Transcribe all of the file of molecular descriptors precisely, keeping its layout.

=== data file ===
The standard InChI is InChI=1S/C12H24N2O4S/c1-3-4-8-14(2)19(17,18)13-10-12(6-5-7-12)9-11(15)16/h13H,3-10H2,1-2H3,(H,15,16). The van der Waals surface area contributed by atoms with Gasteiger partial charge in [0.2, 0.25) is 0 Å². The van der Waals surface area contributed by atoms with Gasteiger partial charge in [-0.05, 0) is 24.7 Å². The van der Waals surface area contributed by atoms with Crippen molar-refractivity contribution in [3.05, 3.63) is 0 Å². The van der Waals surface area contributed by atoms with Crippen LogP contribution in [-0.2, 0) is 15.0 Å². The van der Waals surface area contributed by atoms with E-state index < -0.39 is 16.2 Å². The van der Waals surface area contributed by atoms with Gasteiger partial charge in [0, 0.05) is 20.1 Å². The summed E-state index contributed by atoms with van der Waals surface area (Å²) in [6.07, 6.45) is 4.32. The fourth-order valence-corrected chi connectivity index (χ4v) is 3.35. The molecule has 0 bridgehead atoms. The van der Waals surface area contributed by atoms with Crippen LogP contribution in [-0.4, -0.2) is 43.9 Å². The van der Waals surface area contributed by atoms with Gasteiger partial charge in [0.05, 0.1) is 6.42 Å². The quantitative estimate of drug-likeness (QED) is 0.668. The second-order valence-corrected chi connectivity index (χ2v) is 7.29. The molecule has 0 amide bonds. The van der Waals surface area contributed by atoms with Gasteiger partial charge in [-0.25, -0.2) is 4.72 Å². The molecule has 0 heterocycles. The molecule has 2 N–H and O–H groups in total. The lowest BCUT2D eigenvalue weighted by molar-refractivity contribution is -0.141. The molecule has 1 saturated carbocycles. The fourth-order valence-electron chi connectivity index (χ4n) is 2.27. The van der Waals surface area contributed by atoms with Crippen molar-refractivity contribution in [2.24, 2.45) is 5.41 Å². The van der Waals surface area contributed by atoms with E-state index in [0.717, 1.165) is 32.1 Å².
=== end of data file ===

The standard InChI is InChI=1S/C12H24N2O4S/c1-3-4-8-14(2)19(17,18)13-10-12(6-5-7-12)9-11(15)16/h13H,3-10H2,1-2H3,(H,15,16). The van der Waals surface area contributed by atoms with Gasteiger partial charge in [0.2, 0.25) is 0 Å². The van der Waals surface area contributed by atoms with Gasteiger partial charge in [-0.05, 0) is 24.7 Å². The van der Waals surface area contributed by atoms with Crippen molar-refractivity contribution in [3.05, 3.63) is 0 Å². The van der Waals surface area contributed by atoms with Crippen LogP contribution in [-0.2, 0) is 15.0 Å². The van der Waals surface area contributed by atoms with E-state index < -0.39 is 16.2 Å². The van der Waals surface area contributed by atoms with Gasteiger partial charge in [0, 0.05) is 20.1 Å². The summed E-state index contributed by atoms with van der Waals surface area (Å²) in [6.07, 6.45) is 4.32. The fourth-order valence-corrected chi connectivity index (χ4v) is 3.35. The molecule has 0 bridgehead atoms. The van der Waals surface area contributed by atoms with Crippen LogP contribution in [-0.4, -0.2) is 43.9 Å². The van der Waals surface area contributed by atoms with Gasteiger partial charge in [0.05, 0.1) is 6.42 Å². The quantitative estimate of drug-likeness (QED) is 0.668. The second-order valence-corrected chi connectivity index (χ2v) is 7.29. The molecule has 0 amide bonds. The van der Waals surface area contributed by atoms with Gasteiger partial charge in [-0.25, -0.2) is 4.72 Å². The molecule has 0 heterocycles. The molecule has 2 N–H and O–H groups in total. The lowest BCUT2D eigenvalue weighted by molar-refractivity contribution is -0.141. The molecule has 1 saturated carbocycles. The fourth-order valence-electron chi connectivity index (χ4n) is 2.27. The van der Waals surface area contributed by atoms with Crippen molar-refractivity contribution in [2.24, 2.45) is 5.41 Å². The van der Waals surface area contributed by atoms with E-state index in [0.717, 1.165) is 32.1 Å².